If you are sometimes confused when navigating the different marketing terms for organic and natural products you are not alone. Everything from produce to beauty supplies to clothing carries labels that appeal to the health conscious or eco-friendly shopper. Whether or not these labels accurately define the products depends on regulations.
The U.S. Department of Agriculture oversees regulations on product labeling. With the increase in interest in natural and organic products, the government has taken steps to regulate use of terms such as natural and organic (see References 2). As of 2008, 69 percent of adults in the United States bought some organic products and 82 percent of U.S. food retailers offered organic products for sale (see References 1, page 3).
Organic certification ensures that the product met the USDA standard under the National Organic Program, which began in 2002 (see References 2). The organic label means that the product contains at least 95 percent organically produced and processed ingredients. You might also see a label with a percentage indicating how much of the product qualifies as organic. Any product containing less than 70 percent organic ingredients cannot use the organic label. These products can only list individual ingredients as organic. Organic products must also indicate the certification agency and indicate each organic ingredient on the label. (See References 3, page 1)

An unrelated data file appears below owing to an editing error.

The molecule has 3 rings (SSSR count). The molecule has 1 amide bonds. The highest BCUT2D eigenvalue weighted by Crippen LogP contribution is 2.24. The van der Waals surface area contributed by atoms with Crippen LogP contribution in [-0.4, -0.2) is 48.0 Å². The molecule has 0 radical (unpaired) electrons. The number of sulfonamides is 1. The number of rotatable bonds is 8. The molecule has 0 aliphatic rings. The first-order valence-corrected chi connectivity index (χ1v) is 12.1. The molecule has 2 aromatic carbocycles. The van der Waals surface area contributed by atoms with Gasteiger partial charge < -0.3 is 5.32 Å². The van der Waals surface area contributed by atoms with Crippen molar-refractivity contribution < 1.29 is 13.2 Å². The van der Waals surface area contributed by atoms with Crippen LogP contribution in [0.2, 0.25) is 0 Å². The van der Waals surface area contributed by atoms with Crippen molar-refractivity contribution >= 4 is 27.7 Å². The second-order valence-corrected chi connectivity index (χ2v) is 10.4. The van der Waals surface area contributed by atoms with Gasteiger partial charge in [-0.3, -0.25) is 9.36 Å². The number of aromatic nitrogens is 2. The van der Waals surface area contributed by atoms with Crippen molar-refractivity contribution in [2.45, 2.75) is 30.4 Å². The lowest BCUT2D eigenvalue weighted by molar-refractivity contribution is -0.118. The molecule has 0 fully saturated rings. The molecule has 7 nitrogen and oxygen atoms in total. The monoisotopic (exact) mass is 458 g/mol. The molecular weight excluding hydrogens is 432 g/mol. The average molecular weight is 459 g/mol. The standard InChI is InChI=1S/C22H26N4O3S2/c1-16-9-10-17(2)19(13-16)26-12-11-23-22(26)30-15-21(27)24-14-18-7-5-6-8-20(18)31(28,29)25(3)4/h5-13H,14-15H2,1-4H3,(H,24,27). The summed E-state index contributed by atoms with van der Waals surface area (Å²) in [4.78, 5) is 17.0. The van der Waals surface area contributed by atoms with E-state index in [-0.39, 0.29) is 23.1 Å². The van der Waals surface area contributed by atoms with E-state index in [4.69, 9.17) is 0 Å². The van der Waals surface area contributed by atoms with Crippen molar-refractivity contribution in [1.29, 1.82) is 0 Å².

The natural label has become ubiquitous. The government does not regulate the use of the word natural on products, except for poultry and other meats. Natural meat and poultry cannot contain artificial flavors, colors, preservatives or sweeteners, and processing kept to a minimum. A label of natural on meat products must explain how the product classifies as natural. A label of natural does not indicate anything about the raising, feeding or care of the animals. On other products, the natural label ideally means minimal processing and no artificial additives. The lack of regulation, however, makes it difficult for consumers to determine if this is the case. (See References 1, page 1)
With any product, reading the fine print will help you make educated choices. A product labeled organic isn’t necessarily better than one labeled natural. For example, because of regulations, some local products might not qualify for the organic label due to the fees and size of the operation, but may use organic practices. In such cases, ask questions of the farmer or manufacturer. Carefully read the labels of products identified as “natural” to search for any artificial ingredients or excessive processing.